This is the time when a union representing some of the employees can assert what I believe is the constitutional preferential right of employees, when a company is being sold, to buy it for themselves through ESOP financing, so long as they can pay the same price any other buyer would pay.
If the American economy is not working properly because the earning power is in too few hands, every leveraged buy out except an ESOP buy out aggravates that problem many times over. Usually, in a single non-ESOP leveraged buy out, where public stockholders are selling, the number of stockholders is reduced from thousands to one or a handful of buyers. Had the ESOP leveraged buy out been used, the number of new stockholders would be equal to the number of employees. In the case of Norton Simon, Inc., executives of the company wanted to make one last big killing when they sold. I won’t give you the exact numbers, but they are impressive — even in a world dominated by corporate brigands. My company could have gained all the same advantages for management, while buying the whole billion dollar corporation for all the employees. We were perfectly willing to do it, for reasons I will explain in a moment. But, knowing my interest in making the whole economy work and enabling people to become economically autonomous again, top management was afraid, I guess, that we might not be as protective of their advantages. So they sold to Esmark.
Why would we have been willing to structure an ESOP and arrange the financing for a $1 billion employee buy out and still make a cold killing for management? I’ll tell you why. To get a few million extra for decision-makers, while building a billion dollars’ worth of capital ownership into 40,000 families, is not too big a price to pay if that is the only way it can be done.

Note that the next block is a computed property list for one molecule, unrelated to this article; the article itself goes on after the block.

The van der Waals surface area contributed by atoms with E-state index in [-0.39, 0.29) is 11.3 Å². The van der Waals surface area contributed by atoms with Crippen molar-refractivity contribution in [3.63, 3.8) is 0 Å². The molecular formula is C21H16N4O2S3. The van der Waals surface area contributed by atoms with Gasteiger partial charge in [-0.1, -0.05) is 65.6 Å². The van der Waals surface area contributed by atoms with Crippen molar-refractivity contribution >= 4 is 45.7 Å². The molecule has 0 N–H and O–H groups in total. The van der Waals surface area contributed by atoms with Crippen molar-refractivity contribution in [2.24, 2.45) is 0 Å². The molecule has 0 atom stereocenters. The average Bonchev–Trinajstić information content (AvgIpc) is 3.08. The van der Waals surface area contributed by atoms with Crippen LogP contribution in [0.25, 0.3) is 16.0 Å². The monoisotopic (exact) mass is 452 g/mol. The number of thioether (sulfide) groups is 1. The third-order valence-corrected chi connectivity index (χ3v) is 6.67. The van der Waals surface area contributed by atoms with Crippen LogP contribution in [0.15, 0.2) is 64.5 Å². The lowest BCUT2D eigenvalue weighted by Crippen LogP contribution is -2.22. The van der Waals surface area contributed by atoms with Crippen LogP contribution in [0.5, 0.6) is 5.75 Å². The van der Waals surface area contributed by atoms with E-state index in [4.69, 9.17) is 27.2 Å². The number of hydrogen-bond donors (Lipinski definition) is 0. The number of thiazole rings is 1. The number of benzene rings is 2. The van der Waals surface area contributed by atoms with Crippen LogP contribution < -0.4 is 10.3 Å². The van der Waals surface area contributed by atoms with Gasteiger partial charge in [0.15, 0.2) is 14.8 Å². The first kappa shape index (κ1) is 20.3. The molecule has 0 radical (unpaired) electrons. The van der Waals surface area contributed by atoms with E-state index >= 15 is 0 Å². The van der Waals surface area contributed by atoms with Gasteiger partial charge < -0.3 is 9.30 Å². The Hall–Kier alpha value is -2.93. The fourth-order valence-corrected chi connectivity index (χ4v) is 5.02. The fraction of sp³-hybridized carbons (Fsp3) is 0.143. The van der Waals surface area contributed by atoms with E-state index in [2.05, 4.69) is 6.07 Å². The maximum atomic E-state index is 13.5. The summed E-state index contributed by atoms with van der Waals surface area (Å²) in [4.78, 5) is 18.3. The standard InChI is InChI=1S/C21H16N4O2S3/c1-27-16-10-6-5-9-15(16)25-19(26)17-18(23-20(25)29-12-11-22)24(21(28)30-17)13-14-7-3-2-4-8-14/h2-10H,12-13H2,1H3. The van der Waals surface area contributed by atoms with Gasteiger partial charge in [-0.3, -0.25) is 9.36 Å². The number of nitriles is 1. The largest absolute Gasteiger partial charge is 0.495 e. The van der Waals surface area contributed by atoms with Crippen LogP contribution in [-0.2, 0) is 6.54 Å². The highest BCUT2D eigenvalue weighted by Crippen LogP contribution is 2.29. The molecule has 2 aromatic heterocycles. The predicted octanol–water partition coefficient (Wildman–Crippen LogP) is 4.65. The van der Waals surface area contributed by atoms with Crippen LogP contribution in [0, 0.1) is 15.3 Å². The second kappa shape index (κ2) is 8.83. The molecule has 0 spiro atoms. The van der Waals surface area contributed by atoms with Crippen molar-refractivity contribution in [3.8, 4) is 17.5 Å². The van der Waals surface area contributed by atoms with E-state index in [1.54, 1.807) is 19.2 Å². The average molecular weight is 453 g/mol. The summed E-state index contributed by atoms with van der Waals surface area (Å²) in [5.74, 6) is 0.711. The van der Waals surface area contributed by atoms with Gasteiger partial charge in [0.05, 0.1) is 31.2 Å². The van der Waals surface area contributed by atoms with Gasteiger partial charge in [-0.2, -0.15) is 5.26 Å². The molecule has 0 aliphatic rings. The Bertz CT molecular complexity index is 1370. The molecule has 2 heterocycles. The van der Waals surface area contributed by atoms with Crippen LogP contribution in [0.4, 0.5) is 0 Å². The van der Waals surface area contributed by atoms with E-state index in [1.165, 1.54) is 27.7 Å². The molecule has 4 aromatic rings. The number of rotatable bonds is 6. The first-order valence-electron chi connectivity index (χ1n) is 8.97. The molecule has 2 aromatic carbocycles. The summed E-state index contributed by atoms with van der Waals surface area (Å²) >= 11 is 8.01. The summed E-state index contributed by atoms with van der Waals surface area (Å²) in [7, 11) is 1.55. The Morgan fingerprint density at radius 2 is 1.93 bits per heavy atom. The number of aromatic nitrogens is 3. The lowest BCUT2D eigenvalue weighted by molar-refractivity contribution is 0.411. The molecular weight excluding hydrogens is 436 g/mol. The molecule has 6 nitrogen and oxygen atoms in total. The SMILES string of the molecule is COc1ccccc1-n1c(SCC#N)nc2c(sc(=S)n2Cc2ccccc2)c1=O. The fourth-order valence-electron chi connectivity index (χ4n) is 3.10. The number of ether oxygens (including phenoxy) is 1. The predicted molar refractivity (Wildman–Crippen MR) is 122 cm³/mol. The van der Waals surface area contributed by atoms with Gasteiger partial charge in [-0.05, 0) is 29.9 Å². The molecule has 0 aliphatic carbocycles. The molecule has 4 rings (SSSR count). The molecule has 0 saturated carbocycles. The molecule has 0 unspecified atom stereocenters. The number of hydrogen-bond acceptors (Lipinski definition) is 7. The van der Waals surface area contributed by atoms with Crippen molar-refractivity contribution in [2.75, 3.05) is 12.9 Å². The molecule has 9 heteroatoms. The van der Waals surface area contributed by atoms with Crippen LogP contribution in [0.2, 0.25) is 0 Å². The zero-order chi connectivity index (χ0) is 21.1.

When you leaders in the American labor movement begin to wake up and understand what you can do — what your legal rights are, what your economic rights are, what your rights as citizens under the Constitution are —- then you can exploit the leveraged buy out on behalf of employees and assert their constitutional preferential rights to become owners.
Abraham Lincoln said the purpose of government is to do for the people what they cannot do for themselves. I believe that man is so structured that he cannot control his own greed. If he had been able to do that, we probably would never have emerged from the protozoic slime. I mean, it’s just the nature of the beast to think of himself first — if not exclusively. But nature had an economic plan for world society. Nature thought that economic autonomy — i.e., making every human capable of participating in production and earning the income he needs for himself and his dependents — was a good idea. It is an idea that agrees with the inner man. But the arrangement of “one person, one labor power” is about as far as nature can go. After that, it is up to government, labor, and management to devise the institutions that enable us, in the advanced industrial age that we live in, to earn our income by engaging in production in ways that are consistent with economic reality.